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American Stories: A History of the United States Second Edition Chapter American Stories: A History of the United States, Second Edition Brands Breen Williams.

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Presentation on theme: "American Stories: A History of the United States Second Edition Chapter American Stories: A History of the United States, Second Edition Brands Breen Williams."— Presentation transcript:

1 American Stories: A History of the United States Second Edition Chapter American Stories: A History of the United States, Second Edition Brands Breen Williams Gross Democracy and Dissent The Violence of Party Politics 1788–1800 7

2 The Hero of Trenton Well-wishers spread flowers in front of George Washington as he rides through Trenton, New Jersey, on his way from Virginia to New York for his inauguration as the first president of the United States in 1789.

3 Democracy and Dissent 1788–1800 Principle and Pragmatism: Establishing a New Government Principle and Pragmatism: Establishing a New Government Hamilton’s Plan for Prosperity and Security Charges of Treason: The Battle Over Foreign Affairs Charges of Treason: The Battle Over Foreign Affairs Popular Political Culture The Adams Presidency: Politics of Mistrust

4 Force of Public Opinion Root cause of political parties: ambiguity of republican ideology Federalists (Hamiltonians)  Rapid integration into world economy  Distrusted common man  Strong national institutions

5 Force of Public Opinion (cont’d) Republicans (Jeffersonians)  Faith in white yeoman farmers  With no government intrusion, they could retain virtue and resist crass materialism New dynamic public opinion  Average people no longer deferred to their social “betters”

6 Principle and Pragmatism: Establishing a New Government

7 George Washington unanimously elected president, 1788 John Adams elected vice president

8 Getting Started Washington’s skilled use of symbols of power were key to his presidential success  Grand tours 1789, 1791 Congress established three executive departments: War, State, and Treasury

9 Getting Started (cont’d) Judiciary Act of 1789 established Supreme Court and thirteen District Courts 1789—5% tariff levied to fund government

10 Conflicting Visions: Jefferson and Hamilton Jefferson—Secretary of state under Washington Believed limited government preserves liberty, against large debt Hamilton—Secretary of Treasury Believed strong central government preserves independence, feared anarchy more than tyranny

11 Hamilton’s Plan for Prosperity and Security

12 Congress asked Hamilton for suggestions for solutions to debt problem He produced three reports  Public Credit  Banking  Manufacturers

13 Hamilton’s Plan for Prosperity and Security (cont’d) Debt of $54 million, additional state debt of $25 million 80% of debt held by speculators

14 Debt as a Source of National Strength Report on the Public Credit – recommendations  Fund obligations at full value  Federal government to pay states’ debts His plans loudly criticized  But assumption passes

15 Interpreting the Constitution: The Bank Controversy National bank privately owned, partly funded by federal government Opposed because it might “perpetuate a large monied interest” Jefferson opposed it as unconstitutional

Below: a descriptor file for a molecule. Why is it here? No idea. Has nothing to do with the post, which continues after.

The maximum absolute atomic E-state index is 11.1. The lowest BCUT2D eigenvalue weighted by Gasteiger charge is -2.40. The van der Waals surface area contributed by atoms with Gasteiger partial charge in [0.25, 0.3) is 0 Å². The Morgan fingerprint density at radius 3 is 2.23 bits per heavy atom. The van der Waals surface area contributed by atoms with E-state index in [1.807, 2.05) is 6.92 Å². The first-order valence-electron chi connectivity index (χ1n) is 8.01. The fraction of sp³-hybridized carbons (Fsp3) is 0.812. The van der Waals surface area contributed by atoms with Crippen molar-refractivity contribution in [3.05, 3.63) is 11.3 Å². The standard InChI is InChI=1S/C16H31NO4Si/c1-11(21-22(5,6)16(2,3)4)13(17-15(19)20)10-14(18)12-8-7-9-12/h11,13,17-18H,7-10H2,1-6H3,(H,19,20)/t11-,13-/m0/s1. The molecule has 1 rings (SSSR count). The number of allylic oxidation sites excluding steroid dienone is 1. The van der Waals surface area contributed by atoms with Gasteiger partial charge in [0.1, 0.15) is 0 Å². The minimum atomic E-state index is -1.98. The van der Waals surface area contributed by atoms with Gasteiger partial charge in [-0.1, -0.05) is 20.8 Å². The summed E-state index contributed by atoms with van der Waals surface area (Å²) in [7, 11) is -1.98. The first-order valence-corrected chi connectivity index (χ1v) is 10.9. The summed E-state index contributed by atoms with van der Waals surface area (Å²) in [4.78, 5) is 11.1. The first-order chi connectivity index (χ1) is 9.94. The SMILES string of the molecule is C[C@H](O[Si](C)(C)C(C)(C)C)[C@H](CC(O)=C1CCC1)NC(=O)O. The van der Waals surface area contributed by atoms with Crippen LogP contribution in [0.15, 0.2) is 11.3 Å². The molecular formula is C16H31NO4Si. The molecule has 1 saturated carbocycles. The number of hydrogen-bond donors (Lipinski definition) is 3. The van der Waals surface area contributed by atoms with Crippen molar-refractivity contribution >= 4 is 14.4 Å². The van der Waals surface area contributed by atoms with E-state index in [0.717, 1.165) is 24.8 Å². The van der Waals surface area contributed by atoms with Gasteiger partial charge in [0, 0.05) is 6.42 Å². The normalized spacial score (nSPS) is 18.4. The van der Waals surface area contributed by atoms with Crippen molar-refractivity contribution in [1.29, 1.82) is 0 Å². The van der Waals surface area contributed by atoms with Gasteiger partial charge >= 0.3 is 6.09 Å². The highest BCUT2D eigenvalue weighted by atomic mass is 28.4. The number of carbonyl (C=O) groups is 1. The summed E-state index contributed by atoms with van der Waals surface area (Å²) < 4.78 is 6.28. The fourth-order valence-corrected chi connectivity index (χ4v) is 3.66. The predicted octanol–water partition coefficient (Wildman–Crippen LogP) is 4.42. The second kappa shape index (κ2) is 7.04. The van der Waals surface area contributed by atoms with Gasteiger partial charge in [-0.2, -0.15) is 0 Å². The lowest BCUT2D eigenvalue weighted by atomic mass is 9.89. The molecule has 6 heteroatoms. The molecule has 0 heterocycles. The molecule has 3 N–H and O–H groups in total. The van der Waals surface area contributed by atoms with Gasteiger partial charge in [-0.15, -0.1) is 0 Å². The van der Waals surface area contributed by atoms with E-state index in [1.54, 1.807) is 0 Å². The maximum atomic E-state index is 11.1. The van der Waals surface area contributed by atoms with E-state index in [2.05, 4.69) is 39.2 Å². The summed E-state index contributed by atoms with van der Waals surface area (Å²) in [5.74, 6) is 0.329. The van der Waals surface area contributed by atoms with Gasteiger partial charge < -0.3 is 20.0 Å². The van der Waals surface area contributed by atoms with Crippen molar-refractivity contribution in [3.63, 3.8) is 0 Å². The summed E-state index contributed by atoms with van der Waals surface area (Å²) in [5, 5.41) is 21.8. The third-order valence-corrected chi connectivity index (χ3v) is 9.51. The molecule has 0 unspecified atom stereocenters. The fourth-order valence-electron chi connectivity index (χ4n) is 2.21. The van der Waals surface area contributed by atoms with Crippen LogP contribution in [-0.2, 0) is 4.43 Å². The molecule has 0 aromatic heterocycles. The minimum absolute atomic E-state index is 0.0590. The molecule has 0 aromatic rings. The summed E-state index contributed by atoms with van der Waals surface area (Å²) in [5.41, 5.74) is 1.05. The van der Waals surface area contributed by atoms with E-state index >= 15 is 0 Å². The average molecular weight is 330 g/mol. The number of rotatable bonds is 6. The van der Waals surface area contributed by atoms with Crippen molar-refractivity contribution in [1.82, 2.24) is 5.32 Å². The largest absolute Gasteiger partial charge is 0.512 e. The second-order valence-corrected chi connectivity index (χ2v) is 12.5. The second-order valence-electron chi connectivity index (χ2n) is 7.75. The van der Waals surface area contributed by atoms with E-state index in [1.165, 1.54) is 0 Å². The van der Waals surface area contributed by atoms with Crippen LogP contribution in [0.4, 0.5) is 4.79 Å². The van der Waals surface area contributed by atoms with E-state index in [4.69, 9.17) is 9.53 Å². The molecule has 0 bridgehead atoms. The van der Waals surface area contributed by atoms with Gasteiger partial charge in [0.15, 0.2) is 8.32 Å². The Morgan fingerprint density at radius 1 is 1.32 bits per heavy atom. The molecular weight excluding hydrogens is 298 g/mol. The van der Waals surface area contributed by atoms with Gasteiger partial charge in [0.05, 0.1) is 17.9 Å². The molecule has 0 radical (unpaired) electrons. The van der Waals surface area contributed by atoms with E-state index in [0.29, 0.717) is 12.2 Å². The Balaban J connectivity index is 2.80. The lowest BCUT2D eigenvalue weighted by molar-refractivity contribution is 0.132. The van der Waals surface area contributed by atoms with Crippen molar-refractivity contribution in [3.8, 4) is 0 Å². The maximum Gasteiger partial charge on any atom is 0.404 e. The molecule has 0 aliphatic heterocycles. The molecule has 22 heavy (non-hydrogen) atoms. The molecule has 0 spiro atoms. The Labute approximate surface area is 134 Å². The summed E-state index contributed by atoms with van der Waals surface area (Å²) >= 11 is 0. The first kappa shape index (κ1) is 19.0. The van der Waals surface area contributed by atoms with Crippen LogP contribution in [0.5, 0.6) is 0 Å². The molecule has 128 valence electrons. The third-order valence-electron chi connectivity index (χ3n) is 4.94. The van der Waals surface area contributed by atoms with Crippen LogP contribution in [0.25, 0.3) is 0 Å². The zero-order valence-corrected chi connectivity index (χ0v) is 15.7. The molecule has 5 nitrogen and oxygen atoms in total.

16 Interpreting the Constitution: The Bank Controversy (cont’d) Hamilton defended constitutionality through doctrine of “implied powers” Congress chartered bank, 1791 Fed perception that Hamilton was bringing corrupt British system to America

17 Setback for Hamilton Report on Manufacturing (1791) sought federal encouragement for manufacturing  Protective tariffs and industrial bounties Madison warned that program would strengthen federal government at state expense

18 Setback for Hamilton (cont’d) Jefferson warned that the rise of cities would destroy agriculture and agrarian civic virtue Southerners opposed to protective tariffs Hamilton’s recommendations defeated

19 Charges of Treason: The Battle Over Foreign Affairs

20 French Revolutionary Wars shaped U.S. political divisions Jeffersonian Republicans  Favored France  States’ rights  Strict interpretation of the Constitution

21 Charges of Treason: The Battle over Foreign Affairs (cont’d) Hamiltonian Federalists  Favored England  Strong central government and economic planning  Maintenance of order by federal troops

22 The Peril of Neutrality British still occupied Ohio River Valley and discriminated against American trade Franco-British War broke out, 1793

23 Execution of Louis XVI The execution of the king by French revolutionaries deepened the growing political division in America. Although they deplored the excesses of the Reign of Terror, Jeffersonian Republicans continued to support the French people. Federalists feared that the violence and lawlessness would spread to the United States.

24 The Peril of Neutrality (cont’d) England violated American sovereignty and neutrality on high seas  Jefferson: punish England by cutting off trade  Hamilton: appease England because too strong French diplomat Edmond Genet challenged American neutrality repeatedly in public

25 Jay’s Treaty Sparks Domestic Unrest John Jay to England to demand:  Removal of English from America  Payment for ships illegally seized  Better commercial relations

26 Jay’s Treaty Sparks Domestic Unrest (cont’d) Hamilton informed English U.S. would compromise; no concessions won Newspapers, Republicans attack treaty; criticized Washington Bitter partisan division